Nutrition and Dementia
By Corinne Cox (Advanced Accredited Practicing Dietitian, Meals on Wheels NSW)

Dementia results in declining cognitive and physical functioning which impact independence, and also the ability of individuals to maintain good nutrition and hydration levels. Shopping and cooking can become very challenging. It is common for people with dementia to have a reduced interest in food and not recognise meal times/hunger cues. Taste and smell can be affected which can affect appetite and palatability of foods, it can also mean that unpleasant smells are not detected, increasing the risk of an affected person eating spoiled food, or not being able to smell burning or leaking gas – these issues can result in cooking being unsafe for some individuals. The most commonly reported nutrition-related symptom of dementia is weight loss, which is associated with malnutrition.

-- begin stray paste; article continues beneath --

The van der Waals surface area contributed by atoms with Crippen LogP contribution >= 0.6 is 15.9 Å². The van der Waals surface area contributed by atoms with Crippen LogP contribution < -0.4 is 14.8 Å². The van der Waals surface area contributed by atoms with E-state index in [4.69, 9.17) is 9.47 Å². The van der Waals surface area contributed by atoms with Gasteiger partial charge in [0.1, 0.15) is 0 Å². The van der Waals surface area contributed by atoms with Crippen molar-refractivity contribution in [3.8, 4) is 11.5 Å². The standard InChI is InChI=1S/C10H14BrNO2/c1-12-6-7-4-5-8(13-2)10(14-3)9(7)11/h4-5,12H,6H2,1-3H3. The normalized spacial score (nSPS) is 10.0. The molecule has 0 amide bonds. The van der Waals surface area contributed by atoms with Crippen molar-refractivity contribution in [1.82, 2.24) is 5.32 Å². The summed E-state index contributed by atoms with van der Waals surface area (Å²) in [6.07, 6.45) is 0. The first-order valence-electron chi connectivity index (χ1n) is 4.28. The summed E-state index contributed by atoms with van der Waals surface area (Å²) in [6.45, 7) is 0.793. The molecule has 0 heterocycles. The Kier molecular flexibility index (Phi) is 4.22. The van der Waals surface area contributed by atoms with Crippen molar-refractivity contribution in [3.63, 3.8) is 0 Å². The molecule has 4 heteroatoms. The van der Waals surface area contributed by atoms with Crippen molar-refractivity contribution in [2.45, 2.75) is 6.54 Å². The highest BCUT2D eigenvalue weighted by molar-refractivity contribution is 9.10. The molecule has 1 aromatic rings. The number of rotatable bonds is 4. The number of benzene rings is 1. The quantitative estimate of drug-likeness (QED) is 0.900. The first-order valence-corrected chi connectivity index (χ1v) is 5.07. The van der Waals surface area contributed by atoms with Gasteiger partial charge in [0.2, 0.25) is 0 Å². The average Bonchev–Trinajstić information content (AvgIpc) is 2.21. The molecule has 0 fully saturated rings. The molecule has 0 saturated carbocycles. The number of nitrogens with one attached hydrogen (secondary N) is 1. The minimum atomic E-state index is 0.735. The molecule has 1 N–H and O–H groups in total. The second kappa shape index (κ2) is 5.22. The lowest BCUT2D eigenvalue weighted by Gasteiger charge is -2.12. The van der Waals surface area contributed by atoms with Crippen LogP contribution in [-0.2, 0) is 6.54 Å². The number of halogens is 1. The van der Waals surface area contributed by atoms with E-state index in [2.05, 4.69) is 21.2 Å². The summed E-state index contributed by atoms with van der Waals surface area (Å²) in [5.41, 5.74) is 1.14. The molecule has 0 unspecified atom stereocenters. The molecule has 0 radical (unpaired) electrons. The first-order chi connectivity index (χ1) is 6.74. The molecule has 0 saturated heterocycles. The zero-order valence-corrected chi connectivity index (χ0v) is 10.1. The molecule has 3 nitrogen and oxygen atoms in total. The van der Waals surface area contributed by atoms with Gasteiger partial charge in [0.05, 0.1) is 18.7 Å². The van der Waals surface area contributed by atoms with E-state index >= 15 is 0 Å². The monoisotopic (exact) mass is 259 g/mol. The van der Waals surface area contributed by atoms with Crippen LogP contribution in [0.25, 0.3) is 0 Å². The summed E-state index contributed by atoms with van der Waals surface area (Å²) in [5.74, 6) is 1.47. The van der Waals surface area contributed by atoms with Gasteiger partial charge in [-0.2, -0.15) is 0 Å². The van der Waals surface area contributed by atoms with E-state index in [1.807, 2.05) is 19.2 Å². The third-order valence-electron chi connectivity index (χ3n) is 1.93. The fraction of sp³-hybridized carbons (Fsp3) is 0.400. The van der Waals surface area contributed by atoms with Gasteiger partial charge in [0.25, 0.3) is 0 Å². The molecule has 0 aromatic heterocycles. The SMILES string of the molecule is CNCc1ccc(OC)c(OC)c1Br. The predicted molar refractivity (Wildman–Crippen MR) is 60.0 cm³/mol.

The neurological changes that are also a part of dementia can result in muscle weakness and reduced co-ordination which can make preparing and cooking food difficult. Dysphagia, or swallowing issues can also develop, so texture modified meals may be required for some individuals.

Aside from the debilitating effects of dementia, poor nutritional status has significant effects on functional mobility, strength, wound healing and general well-being amongst other things.

In order to offset the effects of dementia outlined above a home delivered meal service may be of significant benefit to support individuals with dementia to maintain good nutritional status, which in turn helps them to maintain their independence and physical mobility.

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